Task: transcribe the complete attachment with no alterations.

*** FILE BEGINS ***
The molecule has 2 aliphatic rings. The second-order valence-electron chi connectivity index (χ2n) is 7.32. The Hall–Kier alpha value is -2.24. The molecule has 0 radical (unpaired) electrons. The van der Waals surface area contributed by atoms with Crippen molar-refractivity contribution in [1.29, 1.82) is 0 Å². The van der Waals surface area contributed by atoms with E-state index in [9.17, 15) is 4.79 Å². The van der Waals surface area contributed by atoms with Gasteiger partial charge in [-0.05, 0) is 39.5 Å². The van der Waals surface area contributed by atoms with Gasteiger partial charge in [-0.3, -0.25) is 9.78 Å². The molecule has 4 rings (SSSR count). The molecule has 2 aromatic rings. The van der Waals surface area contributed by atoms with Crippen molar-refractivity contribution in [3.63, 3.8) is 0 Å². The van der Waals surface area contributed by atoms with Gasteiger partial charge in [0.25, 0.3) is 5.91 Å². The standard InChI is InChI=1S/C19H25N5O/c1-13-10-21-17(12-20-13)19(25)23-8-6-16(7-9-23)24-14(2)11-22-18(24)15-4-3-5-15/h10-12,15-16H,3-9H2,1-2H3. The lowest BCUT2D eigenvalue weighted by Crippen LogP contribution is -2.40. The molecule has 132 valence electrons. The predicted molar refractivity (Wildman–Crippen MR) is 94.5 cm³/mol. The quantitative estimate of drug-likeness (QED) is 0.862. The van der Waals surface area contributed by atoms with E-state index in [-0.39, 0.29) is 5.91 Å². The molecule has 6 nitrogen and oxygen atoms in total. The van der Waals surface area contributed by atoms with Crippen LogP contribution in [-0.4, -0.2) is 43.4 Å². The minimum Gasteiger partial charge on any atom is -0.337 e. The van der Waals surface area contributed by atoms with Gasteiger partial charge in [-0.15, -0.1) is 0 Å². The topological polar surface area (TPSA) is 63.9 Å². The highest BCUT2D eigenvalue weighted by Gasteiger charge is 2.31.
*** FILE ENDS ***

The molecule has 2 aliphatic rings. The second-order valence-electron chi connectivity index (χ2n) is 7.32. The Hall–Kier alpha value is -2.24. The molecule has 0 radical (unpaired) electrons. The van der Waals surface area contributed by atoms with Crippen molar-refractivity contribution in [1.29, 1.82) is 0 Å². The van der Waals surface area contributed by atoms with E-state index in [9.17, 15) is 4.79 Å². The van der Waals surface area contributed by atoms with Gasteiger partial charge in [-0.05, 0) is 39.5 Å². The van der Waals surface area contributed by atoms with Gasteiger partial charge in [-0.3, -0.25) is 9.78 Å². The molecule has 4 rings (SSSR count). The molecule has 2 aromatic rings. The van der Waals surface area contributed by atoms with Crippen molar-refractivity contribution in [3.63, 3.8) is 0 Å². The van der Waals surface area contributed by atoms with Gasteiger partial charge in [0.25, 0.3) is 5.91 Å². The standard InChI is InChI=1S/C19H25N5O/c1-13-10-21-17(12-20-13)19(25)23-8-6-16(7-9-23)24-14(2)11-22-18(24)15-4-3-5-15/h10-12,15-16H,3-9H2,1-2H3. The lowest BCUT2D eigenvalue weighted by Crippen LogP contribution is -2.40. The molecule has 132 valence electrons. The predicted molar refractivity (Wildman–Crippen MR) is 94.5 cm³/mol. The quantitative estimate of drug-likeness (QED) is 0.862. The van der Waals surface area contributed by atoms with E-state index in [-0.39, 0.29) is 5.91 Å². The molecule has 6 nitrogen and oxygen atoms in total. The van der Waals surface area contributed by atoms with Crippen LogP contribution in [-0.4, -0.2) is 43.4 Å². The minimum Gasteiger partial charge on any atom is -0.337 e. The van der Waals surface area contributed by atoms with Gasteiger partial charge in [-0.15, -0.1) is 0 Å². The topological polar surface area (TPSA) is 63.9 Å². The highest BCUT2D eigenvalue weighted by Gasteiger charge is 2.31.